been subjected to a rigorous scientended and continuing program of edu- The establishment of the agricultural
tific analysis. Teachers are criticational investigation. Every art depends experiment stations through federal cized for their failure to work for its advancement upon scientific study subsidy thirty-five years ago was in
what, under the present conditions that aims to lay bare the principles lying many ways a 'leap in the dark’; but re
of our knowledge, would be nothback of its practice. The scientific sults have justified in a thousand ways
ing less than miracles. That the study of educational problems has the chances that the Nation took. To
prestige of the profession suffers passed the period of its infancy; it has promote the scientific study of impor
from this situation is again not the amply justified the efforts of its pioneers tant problems is no longer a leap in the
basic evil; that the money invested in the contributions that have already dark. Science is often slow in its proc
in schools fails to make the return been made to the understanding and im- esses, but it has a way of getting re- that it might make is not the most provement of educational processes. But sults in the end. The processes of edu- serious consequence of this neglect. what has been accomplished hitherto is at cation are vastly more complicated than The basic evil lies once more in best only an augury of the benefits that those of agriculture, more complicated the injustice that the people's chilwill come when this field of investiga- even than those of medicine. It is the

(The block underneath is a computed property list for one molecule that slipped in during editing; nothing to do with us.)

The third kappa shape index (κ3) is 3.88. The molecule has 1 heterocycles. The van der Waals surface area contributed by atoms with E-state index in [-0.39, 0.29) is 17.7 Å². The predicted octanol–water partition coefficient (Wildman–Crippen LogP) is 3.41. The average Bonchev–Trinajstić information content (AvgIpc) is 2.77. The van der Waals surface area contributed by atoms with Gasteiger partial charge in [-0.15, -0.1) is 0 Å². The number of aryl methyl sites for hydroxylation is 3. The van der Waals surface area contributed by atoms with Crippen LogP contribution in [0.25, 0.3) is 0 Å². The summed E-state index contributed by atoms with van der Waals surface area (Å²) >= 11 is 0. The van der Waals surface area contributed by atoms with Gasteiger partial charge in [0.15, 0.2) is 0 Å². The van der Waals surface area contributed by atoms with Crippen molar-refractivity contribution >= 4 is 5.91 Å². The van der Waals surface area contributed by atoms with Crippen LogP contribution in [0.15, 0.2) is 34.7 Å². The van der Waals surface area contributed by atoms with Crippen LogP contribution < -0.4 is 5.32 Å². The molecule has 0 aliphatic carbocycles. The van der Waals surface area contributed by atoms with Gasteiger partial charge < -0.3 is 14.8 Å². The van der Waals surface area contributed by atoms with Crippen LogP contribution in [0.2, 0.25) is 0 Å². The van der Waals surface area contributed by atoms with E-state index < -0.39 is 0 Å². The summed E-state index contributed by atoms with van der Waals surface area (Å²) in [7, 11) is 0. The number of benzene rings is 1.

dren suffer because the people tion has become as well organized as difficult tasks that are always left to the themselves are unwilling to proare the fields of research in medicine, last.
vide for the welfare of their offengineering, and agriculture. At the But the time has clearly come for a
spring the type of scientific service present time nothing is being attempted measure of advancement in educational